You hear money jargon everywhere — whether in conversation, online or blaring from the TV and radio.
Yet, how many of us know what terms such as APR, expense ratio and ETF actually mean?
If confusion over money talk makes you feel dumb, we have got a way to get over it. Following is a detailed look at 14 money terms and what they mean. Your financial health depends on understanding this lingo.
1. Compound interest
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Compound interest is interest that’s earned and added to an account balance so that the interest, too, then earns interest. Compounding speeds up your earnings because, as your account balance grows, each new interest payment is based on a larger amount.
Calculate compound interest with this calculator from the U.S. Securities and Exchange Commission.
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APR stands for “annual percentage rate” and is often confused with “interest rate.” They are related, but not the same.
Think of interest as the cost of borrowing money. Interest and APR both are shown as a percentage of the loan amount. But APR includes interest and other fees and costs, so APR is always higher.
A mortgage APR, for instance, includes closing costs, origination fees and discount points.
The federal Truth in Lending Act requires lenders to tell you the APR when offering a loan. Compare APRs, not interest rates, when you shop for a loan.
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Here is another commonly misunderstood term: “Annual percentage yield,” or APY, is the yearly amount you earn on savings — or that you pay to borrow. It includes compounded interest.
APR doesn’t include compounded interest, but APY does.
4. Mutual fund
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A mutual fund is a basket of different stocks or bonds. A fund offers the chance to make smaller investments in many companies, making it less risky than investing in individual stocks.
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ETFs, or “exchange-traded funds,” are traded like stocks on a stock exchange. Like an index mutual fund, an ETF often follows the performance of a particular index: the Standard & Poor’s 500 Index, for example.
It is worth noting that some ETFs do not track an index, so know what you are getting into before you invest.
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Diversifying is a way to minimize risk by putting your cash eggs in many different baskets. Investors do this by mixing different investments within a portfolio.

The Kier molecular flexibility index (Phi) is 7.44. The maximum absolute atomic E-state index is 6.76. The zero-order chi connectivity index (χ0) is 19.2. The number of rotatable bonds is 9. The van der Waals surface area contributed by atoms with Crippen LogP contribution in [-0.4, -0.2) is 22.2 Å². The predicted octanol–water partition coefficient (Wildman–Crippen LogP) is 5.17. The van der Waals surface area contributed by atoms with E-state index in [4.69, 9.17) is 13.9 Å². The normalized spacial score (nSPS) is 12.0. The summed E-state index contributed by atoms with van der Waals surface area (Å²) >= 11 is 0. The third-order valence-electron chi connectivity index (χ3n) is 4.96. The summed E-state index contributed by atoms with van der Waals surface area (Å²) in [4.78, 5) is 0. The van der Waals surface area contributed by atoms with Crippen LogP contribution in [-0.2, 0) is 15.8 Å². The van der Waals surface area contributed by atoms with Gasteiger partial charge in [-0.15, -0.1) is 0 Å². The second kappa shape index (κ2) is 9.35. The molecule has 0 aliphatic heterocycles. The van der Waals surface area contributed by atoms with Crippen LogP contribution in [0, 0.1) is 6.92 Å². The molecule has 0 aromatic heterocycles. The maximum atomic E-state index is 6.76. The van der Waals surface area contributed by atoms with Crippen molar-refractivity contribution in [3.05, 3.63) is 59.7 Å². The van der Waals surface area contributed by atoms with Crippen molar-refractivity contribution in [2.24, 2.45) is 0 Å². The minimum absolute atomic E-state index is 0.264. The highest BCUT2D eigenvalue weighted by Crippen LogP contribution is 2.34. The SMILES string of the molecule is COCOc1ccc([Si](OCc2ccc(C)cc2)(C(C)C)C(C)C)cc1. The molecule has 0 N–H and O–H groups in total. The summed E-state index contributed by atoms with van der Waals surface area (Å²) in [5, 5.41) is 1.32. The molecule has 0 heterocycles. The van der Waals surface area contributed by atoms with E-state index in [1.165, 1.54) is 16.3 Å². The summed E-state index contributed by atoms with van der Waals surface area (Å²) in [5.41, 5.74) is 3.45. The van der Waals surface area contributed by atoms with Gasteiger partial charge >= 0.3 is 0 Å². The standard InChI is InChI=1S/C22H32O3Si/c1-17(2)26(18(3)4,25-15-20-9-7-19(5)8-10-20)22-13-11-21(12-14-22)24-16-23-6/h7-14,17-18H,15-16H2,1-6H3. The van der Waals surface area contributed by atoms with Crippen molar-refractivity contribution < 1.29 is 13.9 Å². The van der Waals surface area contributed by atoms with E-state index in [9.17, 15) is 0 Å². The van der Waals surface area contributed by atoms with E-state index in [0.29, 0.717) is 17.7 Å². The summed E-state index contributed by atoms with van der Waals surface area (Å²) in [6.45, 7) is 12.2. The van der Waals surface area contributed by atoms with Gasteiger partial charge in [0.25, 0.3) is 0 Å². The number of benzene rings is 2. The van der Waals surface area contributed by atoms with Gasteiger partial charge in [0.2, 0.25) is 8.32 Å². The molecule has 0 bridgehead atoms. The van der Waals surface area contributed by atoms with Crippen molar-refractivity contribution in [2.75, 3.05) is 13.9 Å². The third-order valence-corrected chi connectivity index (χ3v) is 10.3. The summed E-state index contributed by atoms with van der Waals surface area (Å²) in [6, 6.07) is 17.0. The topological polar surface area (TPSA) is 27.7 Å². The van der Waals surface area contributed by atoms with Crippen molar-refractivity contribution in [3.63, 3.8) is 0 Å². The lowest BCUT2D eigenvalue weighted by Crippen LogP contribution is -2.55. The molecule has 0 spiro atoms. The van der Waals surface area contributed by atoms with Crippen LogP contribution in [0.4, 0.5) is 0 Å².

If all of your money was invested in real estate during the last housing crash, for example, you probably fared very poorly. You likely would have fared better if your investments were diversified and included stocks, bonds and cash.
7. Asset allocation
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If spreading your investment risk by diversifying is the goal, asset allocation is how to get there. You divide (allocate) your portfolio among different classes of assets. Stocks, bonds, real estate and cash are common ones.
Another example is allocating certain percentages of your stock market investments to a mix of investment types, such as large-cap, small-cap, international and technology mutual funds.
8. Expense ratio
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An expense ratio is the cost of owning a mutual fund — the operating expenses. If you have mutual funds in your 401(k), look for the expense ratio on the fund’s disclosure statement, listed as a percentage.
Expense ratios look small, but they can add up to lots of money over time.
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As investments grow or shrink in a portfolio, the allocations change. At the end of a good year in stocks, for example, you may have more stocks and fewer bonds than your asset allocation plan intends.
So, you can buy or sell shares — or rebalance — to get investments back in line with your plan.
10. Credit score
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A credit score is a three-digit number assigned by credit-reporting agencies for predicting the likelihood you will repay a loan or credit card charge. It represents your “creditworthiness.”
A score is different from a credit report, which is a detailed record of your credit history.
There are many types of credit scores with varying ranges, but the most widely used are FICO scores, which range from 300 to 850. They are based on information about your credit history collected by the three national credit reporting agencies: Equifax, TransUnion and Experian.
Lenders use credit scores to decide whether to lend money or extend credit, and at what interest rate.